Mission Spiritual Disciplines

The Mission of Fellowship

February 18, 2016, 0 Comments

The spiritual discipline of fellowship sets us out on God’s mission. One simple observation about the New Testament is that most of the missionary endeavors and church planting were done by groups of believers. There are, of course, places in the Bible where individuals were faithful without the help of others. But, as you read the Scriptures, it is clearly God’s intention that His mission be carried out by His people collectively. Israel was set aside to be a nation that displayed God’s glory. The church is a people that together reflect the good news of Christ. We work as a group to see God’s message of salvation invade our community and the ends of the earth. We partner with one another for the gospel mission.

Ephesians 3:10 says, “This is so God’s multi-faceted wisdom may now be made known through the church to the rulers and authorities in the heavens.” As an individual, you can rely on the whole church to be a change-agent to the highest powers in culture and government. When we consider the injustices, inequities, and social ills tolerated by the leaders of countries, no believer is standing alone when they stand up for the gospel. The fellowship of the church stands with them.

As we carry the message of justice, we do so together because God chose to make His wisdom known not through Lone Ranger Christians but through the church. The Greek word used for “church” by the original manuscripts of the New Testament is ekklesia. It means that we are the “called out ones.” As such, we do this together.

Fellowship as inherent to God’s mission requires something that is part-encouragement and part-caution. Our mission is always relational so never use people for evangelistic target practice and illustrations of social do-gooding. Drive-by ministry devalues the lost and is insulting to the Christ who died for the sake of redeeming broken people. People are too important to simply use as playthings to bolster our egos. The gospel is too important to not handle with more care.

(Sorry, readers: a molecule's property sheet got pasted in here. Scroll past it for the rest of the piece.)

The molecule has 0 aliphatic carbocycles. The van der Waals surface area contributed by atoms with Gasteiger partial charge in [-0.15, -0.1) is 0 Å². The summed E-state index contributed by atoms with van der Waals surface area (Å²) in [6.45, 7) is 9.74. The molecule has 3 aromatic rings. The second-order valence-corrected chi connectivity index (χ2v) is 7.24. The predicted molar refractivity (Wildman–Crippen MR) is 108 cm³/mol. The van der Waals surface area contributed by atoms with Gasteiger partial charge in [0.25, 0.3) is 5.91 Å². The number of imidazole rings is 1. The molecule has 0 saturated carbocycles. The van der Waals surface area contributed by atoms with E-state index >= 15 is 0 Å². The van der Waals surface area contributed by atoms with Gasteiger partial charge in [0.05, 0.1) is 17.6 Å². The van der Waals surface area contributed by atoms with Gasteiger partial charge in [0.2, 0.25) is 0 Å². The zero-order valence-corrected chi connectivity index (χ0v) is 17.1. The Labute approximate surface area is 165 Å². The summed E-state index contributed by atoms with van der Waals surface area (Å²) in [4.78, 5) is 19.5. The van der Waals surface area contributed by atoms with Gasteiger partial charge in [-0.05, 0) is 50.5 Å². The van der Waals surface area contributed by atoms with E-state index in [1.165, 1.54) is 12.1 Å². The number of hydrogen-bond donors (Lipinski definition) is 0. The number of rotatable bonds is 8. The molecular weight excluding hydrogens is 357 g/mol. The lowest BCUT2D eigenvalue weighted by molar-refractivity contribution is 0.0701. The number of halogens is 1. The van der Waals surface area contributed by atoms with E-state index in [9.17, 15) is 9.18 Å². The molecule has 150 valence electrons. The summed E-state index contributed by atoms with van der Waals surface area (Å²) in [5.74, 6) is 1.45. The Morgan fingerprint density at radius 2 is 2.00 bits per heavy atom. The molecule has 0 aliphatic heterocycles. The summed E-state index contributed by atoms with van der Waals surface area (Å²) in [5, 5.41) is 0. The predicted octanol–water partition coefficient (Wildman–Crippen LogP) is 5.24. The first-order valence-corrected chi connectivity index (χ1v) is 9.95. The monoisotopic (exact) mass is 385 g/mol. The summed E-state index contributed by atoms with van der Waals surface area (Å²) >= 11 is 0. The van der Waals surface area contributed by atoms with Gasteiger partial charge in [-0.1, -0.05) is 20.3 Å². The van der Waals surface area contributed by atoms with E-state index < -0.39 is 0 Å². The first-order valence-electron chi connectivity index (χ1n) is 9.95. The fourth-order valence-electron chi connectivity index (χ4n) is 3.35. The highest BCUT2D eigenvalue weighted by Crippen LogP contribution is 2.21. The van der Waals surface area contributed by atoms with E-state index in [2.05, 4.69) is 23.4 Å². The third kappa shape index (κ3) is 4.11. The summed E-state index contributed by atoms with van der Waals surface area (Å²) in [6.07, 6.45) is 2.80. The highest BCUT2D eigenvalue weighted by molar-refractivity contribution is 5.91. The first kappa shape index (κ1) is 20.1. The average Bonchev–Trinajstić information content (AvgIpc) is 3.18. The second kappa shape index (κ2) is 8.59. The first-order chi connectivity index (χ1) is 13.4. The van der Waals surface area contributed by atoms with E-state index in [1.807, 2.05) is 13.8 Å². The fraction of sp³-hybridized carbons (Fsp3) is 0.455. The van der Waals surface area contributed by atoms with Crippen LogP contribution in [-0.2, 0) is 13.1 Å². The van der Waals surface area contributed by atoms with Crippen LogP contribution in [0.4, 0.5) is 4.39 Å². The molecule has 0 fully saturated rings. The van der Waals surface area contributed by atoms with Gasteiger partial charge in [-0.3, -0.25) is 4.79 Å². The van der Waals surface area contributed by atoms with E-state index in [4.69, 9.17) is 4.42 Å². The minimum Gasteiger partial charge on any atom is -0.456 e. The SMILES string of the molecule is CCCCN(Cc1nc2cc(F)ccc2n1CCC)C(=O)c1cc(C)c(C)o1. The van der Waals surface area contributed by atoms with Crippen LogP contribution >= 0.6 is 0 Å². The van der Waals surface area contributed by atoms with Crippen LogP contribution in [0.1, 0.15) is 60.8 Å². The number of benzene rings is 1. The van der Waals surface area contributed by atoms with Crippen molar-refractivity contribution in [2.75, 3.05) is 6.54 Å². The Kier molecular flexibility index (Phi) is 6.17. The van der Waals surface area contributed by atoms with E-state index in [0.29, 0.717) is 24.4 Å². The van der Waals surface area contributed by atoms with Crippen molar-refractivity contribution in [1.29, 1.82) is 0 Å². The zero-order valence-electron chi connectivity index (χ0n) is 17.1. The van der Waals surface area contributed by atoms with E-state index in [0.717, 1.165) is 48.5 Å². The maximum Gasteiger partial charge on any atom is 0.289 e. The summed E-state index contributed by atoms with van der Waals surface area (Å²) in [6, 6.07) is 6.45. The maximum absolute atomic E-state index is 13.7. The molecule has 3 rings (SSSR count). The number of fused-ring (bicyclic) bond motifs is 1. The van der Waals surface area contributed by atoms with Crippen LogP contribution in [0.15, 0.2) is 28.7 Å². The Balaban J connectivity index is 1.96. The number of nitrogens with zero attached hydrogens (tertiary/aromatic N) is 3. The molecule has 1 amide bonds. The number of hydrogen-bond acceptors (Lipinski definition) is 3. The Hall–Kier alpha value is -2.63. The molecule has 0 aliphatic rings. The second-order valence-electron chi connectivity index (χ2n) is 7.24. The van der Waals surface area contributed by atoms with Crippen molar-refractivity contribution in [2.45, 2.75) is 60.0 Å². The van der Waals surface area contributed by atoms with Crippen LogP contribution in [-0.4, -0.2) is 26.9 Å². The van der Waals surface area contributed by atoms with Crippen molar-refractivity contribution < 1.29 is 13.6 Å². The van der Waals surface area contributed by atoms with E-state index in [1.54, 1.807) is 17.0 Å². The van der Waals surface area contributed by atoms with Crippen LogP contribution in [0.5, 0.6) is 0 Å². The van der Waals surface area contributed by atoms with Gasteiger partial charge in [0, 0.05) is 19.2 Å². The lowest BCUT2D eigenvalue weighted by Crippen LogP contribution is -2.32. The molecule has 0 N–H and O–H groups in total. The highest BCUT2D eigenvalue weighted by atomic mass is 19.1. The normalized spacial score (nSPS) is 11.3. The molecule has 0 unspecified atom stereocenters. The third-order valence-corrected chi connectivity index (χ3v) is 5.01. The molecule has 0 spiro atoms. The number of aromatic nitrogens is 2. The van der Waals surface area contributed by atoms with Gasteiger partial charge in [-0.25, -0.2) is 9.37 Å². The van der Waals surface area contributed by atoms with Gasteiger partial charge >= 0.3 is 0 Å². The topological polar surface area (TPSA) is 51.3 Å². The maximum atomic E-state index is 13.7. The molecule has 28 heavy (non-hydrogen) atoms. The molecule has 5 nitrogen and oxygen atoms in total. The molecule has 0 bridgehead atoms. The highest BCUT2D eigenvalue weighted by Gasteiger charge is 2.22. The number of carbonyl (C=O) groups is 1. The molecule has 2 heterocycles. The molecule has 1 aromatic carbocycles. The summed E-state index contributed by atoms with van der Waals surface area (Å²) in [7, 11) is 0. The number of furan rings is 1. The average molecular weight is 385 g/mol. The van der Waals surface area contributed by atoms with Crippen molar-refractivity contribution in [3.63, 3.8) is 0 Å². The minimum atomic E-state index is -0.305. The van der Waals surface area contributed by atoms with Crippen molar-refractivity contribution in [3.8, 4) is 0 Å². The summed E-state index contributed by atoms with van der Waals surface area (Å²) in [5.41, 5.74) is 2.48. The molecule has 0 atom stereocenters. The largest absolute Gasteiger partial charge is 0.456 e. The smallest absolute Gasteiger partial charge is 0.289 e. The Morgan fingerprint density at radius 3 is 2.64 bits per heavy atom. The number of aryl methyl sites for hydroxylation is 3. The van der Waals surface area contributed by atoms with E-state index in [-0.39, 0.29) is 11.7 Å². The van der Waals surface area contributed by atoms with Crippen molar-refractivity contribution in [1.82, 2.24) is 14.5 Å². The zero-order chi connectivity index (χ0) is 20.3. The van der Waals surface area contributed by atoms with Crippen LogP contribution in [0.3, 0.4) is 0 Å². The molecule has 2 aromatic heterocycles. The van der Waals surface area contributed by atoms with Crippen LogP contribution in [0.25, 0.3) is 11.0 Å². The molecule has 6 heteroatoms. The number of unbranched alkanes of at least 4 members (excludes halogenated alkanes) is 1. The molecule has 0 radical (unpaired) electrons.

Consider this statement from C.S. Lewis included in “The Weight of Glory,”

All day long we are, in some degree, helping each other to one or other of these destinations. It is in the light of these overwhelming possibilities, it is with the awe and the circumspection proper to them, that we should conduct all of our dealings with one another, all friendships, all loves, all play, all politics. There are no ordinary people. You have never talked to a mere mortal. Nations, cultures, arts, civilisations—these are mortal, and their life is to ours as the life of a gnat. But it is immortals whom we joke with, work with, marry, snub, and exploit—immortal horrors or everlasting splendors.

It makes me pause to think about how I consider the people around me. If we find that people are treated as interruptions, then we’ve got it wrong. The love that we have for God must manifest itself in a love for those He sends across our paths.

We have not just the moments of light and love to share with Christ alone. We share it with one another. The immortals around us all have a destiny. The fellowship of the saints increases our joy and pleases our Father. The hospitality shown toward the outsider swings wide the gate of grace for the sinner to see grace, to understand love, and to respond to the gospel.

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